The North Country Regional Economic Development Council is preparing for an influx of funding applications this July. Regional councils are part of Governor Andrew Cuomo's plan to distribute economic development aid throughout the state using a community-based, bottom-up approach to building New York's economy. A public forum was held by the council in Watertown last night.
Everyone in the north country recognizes that Fort Drum plays a huge role in the region's economy. Just how big is the subject of a report the post puts out every year, called the annual economic impact statement. This year's report says Fort Drum contributed over $1.6 billion dollars in spending in the 2011 fiscal year.
A group of Jefferson County legislators has for the second time in two years expressed opposition to offshore wind turbines in Lake Ontario. Almost two years ago, the New York Power Authority proposed an offshore wind turbine project, which Jefferson County rejected. Now the county may move to oppose federal overtures in that direction.
In a struggling economy, one business is on the rise and making an impact in the area: coffee roasting.
John Kupperman, owner ofSmith Housewares and Restaurant Supply, says Syracuse is the highest coffee consuming city per capita in the country. People in the area have roasting businesses accessible to them, and many prefer the taste of freshly roasted coffee as opposed to store-bought. Kupperman says the coffee roasting business is a good one.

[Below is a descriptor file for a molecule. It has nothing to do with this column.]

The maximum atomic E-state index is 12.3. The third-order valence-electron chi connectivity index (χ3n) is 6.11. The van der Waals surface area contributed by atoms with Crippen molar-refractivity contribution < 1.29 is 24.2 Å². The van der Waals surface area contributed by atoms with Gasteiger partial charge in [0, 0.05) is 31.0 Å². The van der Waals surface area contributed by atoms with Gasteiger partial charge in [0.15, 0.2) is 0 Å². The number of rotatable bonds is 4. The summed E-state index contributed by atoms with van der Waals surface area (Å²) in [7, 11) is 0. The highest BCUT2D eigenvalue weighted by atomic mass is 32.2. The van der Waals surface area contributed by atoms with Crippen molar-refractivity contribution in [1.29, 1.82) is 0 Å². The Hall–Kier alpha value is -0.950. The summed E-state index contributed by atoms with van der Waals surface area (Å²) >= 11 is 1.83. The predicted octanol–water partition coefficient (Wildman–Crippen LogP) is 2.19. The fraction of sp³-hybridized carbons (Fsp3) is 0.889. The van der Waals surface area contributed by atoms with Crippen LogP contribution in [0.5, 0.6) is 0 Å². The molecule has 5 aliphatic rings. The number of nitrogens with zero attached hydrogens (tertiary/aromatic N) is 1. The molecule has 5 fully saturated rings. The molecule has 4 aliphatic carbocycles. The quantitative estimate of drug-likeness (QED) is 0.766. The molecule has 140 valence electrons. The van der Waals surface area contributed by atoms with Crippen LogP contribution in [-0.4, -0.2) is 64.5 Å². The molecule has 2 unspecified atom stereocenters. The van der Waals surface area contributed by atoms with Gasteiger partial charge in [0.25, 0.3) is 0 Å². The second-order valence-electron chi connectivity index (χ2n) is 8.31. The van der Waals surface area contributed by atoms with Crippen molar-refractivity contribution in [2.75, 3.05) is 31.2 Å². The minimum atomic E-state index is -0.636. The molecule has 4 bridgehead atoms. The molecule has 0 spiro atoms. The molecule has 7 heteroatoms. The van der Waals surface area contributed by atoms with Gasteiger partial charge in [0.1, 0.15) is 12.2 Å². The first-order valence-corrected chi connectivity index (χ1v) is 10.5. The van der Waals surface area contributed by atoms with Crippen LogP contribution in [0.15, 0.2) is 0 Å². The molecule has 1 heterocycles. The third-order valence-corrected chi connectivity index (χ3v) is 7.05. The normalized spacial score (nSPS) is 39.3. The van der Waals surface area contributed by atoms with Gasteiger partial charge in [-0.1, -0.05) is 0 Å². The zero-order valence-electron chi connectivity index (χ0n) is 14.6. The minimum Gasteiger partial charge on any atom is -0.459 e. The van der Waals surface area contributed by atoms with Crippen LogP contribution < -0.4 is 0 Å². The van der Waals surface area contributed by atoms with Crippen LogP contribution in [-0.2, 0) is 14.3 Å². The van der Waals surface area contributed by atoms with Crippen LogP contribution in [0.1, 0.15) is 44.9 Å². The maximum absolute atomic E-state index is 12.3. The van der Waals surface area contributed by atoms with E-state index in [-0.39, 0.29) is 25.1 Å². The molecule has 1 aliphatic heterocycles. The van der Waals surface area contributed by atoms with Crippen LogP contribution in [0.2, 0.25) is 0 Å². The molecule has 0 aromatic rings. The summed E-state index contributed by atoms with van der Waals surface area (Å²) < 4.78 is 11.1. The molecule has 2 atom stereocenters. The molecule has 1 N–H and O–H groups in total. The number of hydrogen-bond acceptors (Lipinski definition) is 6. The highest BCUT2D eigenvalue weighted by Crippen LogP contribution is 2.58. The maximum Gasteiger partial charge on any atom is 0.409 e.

There's a lot of development just around the corner in Clayton, a summer tourist destination on the St. Lawrence River. Town and village officials – and local business owners – are excited about several projects in the works that could put back to use a former industrial site along the river.
What drives those who have invested their time in the Occupy Wall Street movement, and what message is at the movement's core? In this edition of the Campbell Conversations, three Syracuse activists who had been camping at the Occupy Syracuse site prior to being evicted by the city tell their stories and make their case.
The expansion of Syracuse’s Carousel Center Mall—the first stage of the grander and still-planned project called Destiny USA—seems to be getting some traction of late. Parts of the expansion will be open later this month. David Aitken, a Destiny executive and spokesperson, discusses the expansion and the future plans for the project, and reflects on why the Destiny project has been such a political and economic lightning rod for the region’s residents and the media. He also discusses the exterior appearance of the expansion and the possible tensions—and synergy—between this project and t